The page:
TAIPEI (TheStreet) -- The LPGA will miss China for a fourth year on its Asia swing that is on its way from South Korea to Taiwan this week and en route to Japan.

The official line: Problems with the golf course scuttled events proposed in China over the past two years. China has hardly missed out on golf, however, and the LPGA expects to get the problem fixed soon, Commissioner Michael Whan told me this week in Taipei.

Still, the exclusion leads a list of rough patches along the course marking China's rise from a nation that once banned golf as bourgeois. Now some of the world's top club developers and equipment makers are watching China's growing golf markets.

Over the past few years, eager, experimental Chinese consumers have followed their Western counterparts and their own country's elite by relaxing on the green.

But golf development in China, also supported by the country's land mass, has skulked its way from the ban 28 years ago to a quasi-legal and controversial sport today. Meaning, there's huge investment potential but watch it.

With golf gingerly morphing from a rich-only sport to a middle-class one, so many courses have been built that government officials fret that fairways will displace farms. More than 600 courses operate in China today, up from 170 in 2004.

Some are technically illegal according to the country's increasingly rigid laws protecting the environment and the small villages that can be wiped out by greens spanning just a few holes. But it's China. When rich people and developers want something, they tend to get it.

The best-known course is Mission Hills, which has built two complexes in China with a third in the works. Its 216-hole course in Shenzhen is the world's biggest. An exclusive peer, the Sheshan International Golf Club in Shanghai, hosts the HSBC Championships.

More typical are smaller, private courses that function as outdoor rec rooms for swanky gated communities. For example, a 27-hole project (with a five-star hotel) called the Taiyuan Luxuriance International Golf Club is under construction in Shanxi Province.

Neil Haworth, a chief architect with Singapore-based golf course developer Nelson & Haworth, has been quoted saying 2012 is a comeback year for golf development in China after it shakes off the crush of regulations.

One golf-related firm that might already be in an American investor's stock portfolio is Hyatt ( H - Get Report), which runs hotels at country clubs in China. It operates a hotel at the 27-hole Regal Riviera Golf Club in Jing Jin City and sells packages to the Westlake International Golf & Country Club in Hangzhou, for example. Hyatt share prices are edging up as income grows on hospitality demand since the 2008-2009 global financial crisis.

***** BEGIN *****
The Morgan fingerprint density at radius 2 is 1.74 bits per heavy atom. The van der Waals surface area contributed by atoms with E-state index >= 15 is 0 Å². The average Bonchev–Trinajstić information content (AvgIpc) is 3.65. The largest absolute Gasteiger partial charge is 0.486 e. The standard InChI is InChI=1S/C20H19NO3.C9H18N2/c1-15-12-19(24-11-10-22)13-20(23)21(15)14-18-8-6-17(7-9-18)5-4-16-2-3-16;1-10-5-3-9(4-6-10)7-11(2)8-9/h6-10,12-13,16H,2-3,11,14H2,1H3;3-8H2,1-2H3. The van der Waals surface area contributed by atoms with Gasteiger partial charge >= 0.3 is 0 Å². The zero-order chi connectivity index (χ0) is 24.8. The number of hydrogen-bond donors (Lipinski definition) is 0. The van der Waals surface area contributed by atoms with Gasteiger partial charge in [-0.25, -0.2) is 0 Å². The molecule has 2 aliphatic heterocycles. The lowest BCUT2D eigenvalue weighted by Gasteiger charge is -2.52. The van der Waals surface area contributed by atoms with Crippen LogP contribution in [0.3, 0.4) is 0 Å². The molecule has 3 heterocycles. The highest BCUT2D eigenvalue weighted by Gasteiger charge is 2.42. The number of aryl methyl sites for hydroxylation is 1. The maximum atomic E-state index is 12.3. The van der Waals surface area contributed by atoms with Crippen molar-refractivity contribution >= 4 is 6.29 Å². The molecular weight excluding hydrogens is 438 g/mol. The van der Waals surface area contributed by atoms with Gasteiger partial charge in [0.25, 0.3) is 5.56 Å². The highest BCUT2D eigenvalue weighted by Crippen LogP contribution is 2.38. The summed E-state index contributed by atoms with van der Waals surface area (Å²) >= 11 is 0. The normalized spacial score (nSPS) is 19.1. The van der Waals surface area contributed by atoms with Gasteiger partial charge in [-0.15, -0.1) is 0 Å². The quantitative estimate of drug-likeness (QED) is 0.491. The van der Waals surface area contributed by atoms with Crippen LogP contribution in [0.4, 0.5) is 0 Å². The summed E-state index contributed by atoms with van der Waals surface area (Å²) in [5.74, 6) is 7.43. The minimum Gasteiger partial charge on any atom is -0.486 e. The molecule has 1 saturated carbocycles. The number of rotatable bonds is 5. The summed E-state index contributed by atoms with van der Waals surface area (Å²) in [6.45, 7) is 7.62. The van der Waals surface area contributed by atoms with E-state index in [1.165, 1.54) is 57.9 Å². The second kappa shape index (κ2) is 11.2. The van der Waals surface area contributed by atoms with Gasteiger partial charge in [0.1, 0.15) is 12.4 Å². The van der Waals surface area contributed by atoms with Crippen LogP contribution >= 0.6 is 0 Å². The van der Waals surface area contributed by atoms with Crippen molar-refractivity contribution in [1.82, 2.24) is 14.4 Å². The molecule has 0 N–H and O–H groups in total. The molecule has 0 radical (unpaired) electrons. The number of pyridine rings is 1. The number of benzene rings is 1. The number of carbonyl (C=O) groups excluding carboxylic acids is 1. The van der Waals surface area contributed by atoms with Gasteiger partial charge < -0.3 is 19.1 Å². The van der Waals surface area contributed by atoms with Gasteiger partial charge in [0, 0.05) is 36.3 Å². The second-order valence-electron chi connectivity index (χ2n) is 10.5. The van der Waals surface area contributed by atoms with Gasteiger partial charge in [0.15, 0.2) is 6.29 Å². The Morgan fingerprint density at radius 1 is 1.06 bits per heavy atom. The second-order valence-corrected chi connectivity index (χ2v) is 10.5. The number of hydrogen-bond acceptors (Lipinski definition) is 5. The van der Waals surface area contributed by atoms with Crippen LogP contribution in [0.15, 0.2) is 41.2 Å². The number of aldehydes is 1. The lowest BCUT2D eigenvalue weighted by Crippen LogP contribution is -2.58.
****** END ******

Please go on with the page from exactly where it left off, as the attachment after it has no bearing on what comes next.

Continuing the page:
Back in the equipment shack, American gear seller Callaway ( ELY - Get Report) is flirting with some of its lowest share prices since the early 1990s, before tumbling almost for good in 1998. A chief executive who took over in March is trying to turn the company around.

Could China help? The company that started its China division four years ago now has about 100 outlets and annual turnover of 100 million yuan, the official China Daily newspaper reported last year. China's overall golf market was worth 3 billion yuan per year in 2010, the newspaper says.

China Daily also calls Titleist the most popular golf ball brand in China. When sports clothier Fila Korea (081660.KS) agreed last year to buy the brand, its share prices jumped (they have come way down since then).

A positive spin on golf should also lift business for the likes of Rio Tinto (RIO.L) or Sumitomo Titanium (SUMA.MU). Both make titanium for the heads of golf clubs and have seen steady share prices post 2009.

Add to these the standard big-name makers of shoes, shirts and bags. Sports equipment is already expected to enjoy a boost from China's No. 2 performance in the London summer Olympics.

But traps loom in the way of China's golf development. The country has produced no globally known legends to serve as role models -- as Taiwan's 23-year-old Yani Tseng does for younger athletes in her homeland or as ex-NBA star and Chinese national Yao Ming does for basketball fans in China.

Another trap, common Chinese tend to see golf as an exclusive sport for people who illegally earned the money and free time to play. Concerns about ill-gotten country club dues may lurk behind some of the rules on new golf course construction.

When I interviewed a golfer in Beijing about 10 years ago about how the sport was starting to catch on, he asked me as many questions as I asked him and resisted giving his full name. This hush-hush climate could frustrate branding efforts by overseas firms linked to golf.

"My take on golf in China is that it's growing rapidly, much like women's ice hockey in the U.S.," says Larry DeGaris, academic sports marketing program director at the University of Indianapolis in the United States. "It's going from very little to something but we're still talking about a speculative venture here. There's a lot of speculation about a burgeoning Chinese middle class but it's going to take a very long time before golf is a viable mass market leisure activity there."

Investors, hold your swing until China produces humble world golf champion who appeals to China's middle-class. That breakthrough will give the sport the legitimacy it needs for foreign brands to flourish.

This article is commentary by an independent contributor, separate from TheStreet's regular news coverage.